In that context, Mr. Dahoah-Halevi also noted that the Palestinian Authority never apologized for the terrorist attacks carried out against Israel.

In the words of Mr. Dahoah-Halevi:

“The financial aid officially given to long-standing terrorist operatives and their families serves them as a kind of social security and sends the message that their activities have received the Palestinian Authority’s stamp of approval. Not making international assistance to the Palestinian Authority conditional on its abandoning support for terrorists (and rehabilitating the refugee camps) enables the Palestinian Authority to continue disbursing huge amounts of economic resources to strengthen support for terrorism instead of developing the Palestinian economy.”

David Bedein can be reached at


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David Bedein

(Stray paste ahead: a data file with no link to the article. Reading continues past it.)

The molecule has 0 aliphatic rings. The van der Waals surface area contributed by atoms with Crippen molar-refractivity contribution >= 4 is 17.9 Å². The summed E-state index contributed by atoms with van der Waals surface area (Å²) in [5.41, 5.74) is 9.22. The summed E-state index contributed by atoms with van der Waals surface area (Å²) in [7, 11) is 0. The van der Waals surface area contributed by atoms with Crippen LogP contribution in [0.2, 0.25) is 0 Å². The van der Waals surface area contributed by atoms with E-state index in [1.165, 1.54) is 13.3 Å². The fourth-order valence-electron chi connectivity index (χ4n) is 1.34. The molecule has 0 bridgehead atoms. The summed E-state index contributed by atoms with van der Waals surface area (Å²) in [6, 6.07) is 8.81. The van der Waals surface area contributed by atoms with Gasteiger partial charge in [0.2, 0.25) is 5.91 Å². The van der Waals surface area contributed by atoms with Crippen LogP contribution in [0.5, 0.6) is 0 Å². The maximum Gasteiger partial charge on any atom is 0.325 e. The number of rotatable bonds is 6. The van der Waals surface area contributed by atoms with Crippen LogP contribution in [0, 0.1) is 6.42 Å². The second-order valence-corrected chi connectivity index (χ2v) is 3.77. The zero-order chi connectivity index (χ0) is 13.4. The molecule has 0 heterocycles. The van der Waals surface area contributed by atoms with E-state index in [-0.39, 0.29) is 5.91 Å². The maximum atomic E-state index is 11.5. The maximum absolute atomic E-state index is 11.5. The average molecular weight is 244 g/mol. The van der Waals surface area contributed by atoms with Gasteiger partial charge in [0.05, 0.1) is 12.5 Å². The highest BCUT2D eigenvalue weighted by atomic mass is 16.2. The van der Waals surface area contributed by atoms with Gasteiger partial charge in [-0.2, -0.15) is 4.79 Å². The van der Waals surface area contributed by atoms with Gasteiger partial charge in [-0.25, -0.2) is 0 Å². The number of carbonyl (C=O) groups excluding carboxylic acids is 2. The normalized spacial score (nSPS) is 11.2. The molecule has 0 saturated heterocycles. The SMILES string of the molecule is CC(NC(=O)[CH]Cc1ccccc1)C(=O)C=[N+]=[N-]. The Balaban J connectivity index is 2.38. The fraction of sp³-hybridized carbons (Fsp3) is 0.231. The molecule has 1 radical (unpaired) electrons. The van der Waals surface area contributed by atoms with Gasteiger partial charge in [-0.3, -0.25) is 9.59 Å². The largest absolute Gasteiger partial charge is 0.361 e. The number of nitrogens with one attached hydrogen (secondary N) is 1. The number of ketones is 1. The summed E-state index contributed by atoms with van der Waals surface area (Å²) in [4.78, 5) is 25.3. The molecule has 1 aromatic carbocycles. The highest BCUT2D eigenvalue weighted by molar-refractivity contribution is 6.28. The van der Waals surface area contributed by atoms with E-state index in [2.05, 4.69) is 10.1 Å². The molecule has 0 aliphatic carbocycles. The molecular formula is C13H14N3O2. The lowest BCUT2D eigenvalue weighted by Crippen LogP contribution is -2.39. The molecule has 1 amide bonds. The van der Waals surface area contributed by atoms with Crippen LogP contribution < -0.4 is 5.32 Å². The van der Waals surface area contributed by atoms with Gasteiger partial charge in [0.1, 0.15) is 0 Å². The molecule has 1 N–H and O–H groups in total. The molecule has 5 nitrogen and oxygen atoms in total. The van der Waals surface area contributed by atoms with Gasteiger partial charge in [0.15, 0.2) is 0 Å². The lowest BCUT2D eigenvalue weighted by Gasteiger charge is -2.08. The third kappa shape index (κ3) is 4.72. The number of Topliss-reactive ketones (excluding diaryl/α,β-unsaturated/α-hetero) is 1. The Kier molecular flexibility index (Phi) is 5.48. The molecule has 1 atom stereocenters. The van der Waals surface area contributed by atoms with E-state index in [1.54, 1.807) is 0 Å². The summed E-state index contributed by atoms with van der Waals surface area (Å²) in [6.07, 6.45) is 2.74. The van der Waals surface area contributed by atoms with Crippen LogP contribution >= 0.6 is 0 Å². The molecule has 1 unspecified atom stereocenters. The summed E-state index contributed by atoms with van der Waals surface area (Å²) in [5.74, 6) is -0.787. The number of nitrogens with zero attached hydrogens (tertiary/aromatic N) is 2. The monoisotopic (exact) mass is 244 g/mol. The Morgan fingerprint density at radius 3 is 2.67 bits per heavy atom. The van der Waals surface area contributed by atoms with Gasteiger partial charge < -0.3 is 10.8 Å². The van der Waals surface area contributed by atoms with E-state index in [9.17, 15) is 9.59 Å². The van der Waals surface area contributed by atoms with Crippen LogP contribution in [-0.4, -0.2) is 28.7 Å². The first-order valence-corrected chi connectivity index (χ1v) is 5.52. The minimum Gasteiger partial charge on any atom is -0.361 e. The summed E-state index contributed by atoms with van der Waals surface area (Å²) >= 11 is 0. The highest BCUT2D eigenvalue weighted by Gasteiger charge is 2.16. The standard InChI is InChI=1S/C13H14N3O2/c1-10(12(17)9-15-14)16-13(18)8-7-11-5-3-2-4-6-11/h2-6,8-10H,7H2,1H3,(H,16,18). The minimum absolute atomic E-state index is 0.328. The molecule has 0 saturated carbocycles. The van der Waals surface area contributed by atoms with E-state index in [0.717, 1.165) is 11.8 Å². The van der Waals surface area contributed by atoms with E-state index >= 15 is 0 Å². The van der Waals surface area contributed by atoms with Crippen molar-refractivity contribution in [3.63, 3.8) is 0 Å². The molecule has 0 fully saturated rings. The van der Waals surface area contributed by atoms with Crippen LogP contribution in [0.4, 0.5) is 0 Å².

David Bedein is an MSW community organizer and an investigative journalist.   In 1987, Bedein established the Israel Resource News Agency at Beit Agron to accompany foreign journalists in their coverage of Israel, to balance the media lobbies established by the PLO and their allies.   Mr. Bedein has reported for news outlets such as CNN Radio, Makor Rishon, Philadelphia Inquirer, Los Angeles Times, BBC and The Jerusalem Post, For four years, Mr. Bedein acted as the Middle East correspondent for The Philadelphia Bulletin, writing 1,062 articles until the newspaper ceased operation in 2010. Bedein has covered breaking Middle East negotiations in Oslo, Ottawa, Shepherdstown, The Wye Plantation, Annapolis, Geneva, Nicosia, Washington, D.C., London, Bonn, and Vienna. Bedein has overseen investigative studies of the Palestinian Authority, the Expulsion Process from Gush Katif and Samaria, The Peres Center for Peace, Peace Now, The International Center for Economic Cooperation of Yossi Beilin, the ISM, Adalah, and the New Israel Fund.   Since 2005, Bedein has also served as Director of the Center for Near East Policy Research.   A focus of the center's investigations is The United Nations Relief and Works Agency for Palestine Refugees in the Near East (UNRWA). In that context, Bedein authored Roadblock to Peace: How the UN Perpetuates the Arab-Israeli Conflict - UNRWA Policies Reconsidered, which caps Bedein's 28 years of investigations of UNRWA. The Center for Near East Policy Research has been instrumental in reaching elected officials, decision makers and journalists, commissioning studies, reports, news stories and films. In 2009, the center began decided to produce short movies, in addition to monographs, to film every aspect of UNRWA education in a clear and cogent fashion.   The center has so far produced seven short documentary pieces n UNRWA which have received international acclaim and recognition, showing how which UNRWA promotes anti-Semitism and incitement to violence in their education'   In sum, Bedein has pioneered The UNRWA Reform Initiative, a strategy which calls for donor nations to insist on reasonable reforms of UNRWA. Bedein and his team of experts provide timely briefings to members to legislative bodies world wide, bringing the results of his investigations to donor nations, while demanding reforms based on transparency, refugee resettlement and the demand that terrorists be removed from the UNRWA schools and UNRWA payroll.   Bedein's work can be found at: and A new site,, will be launched very soon.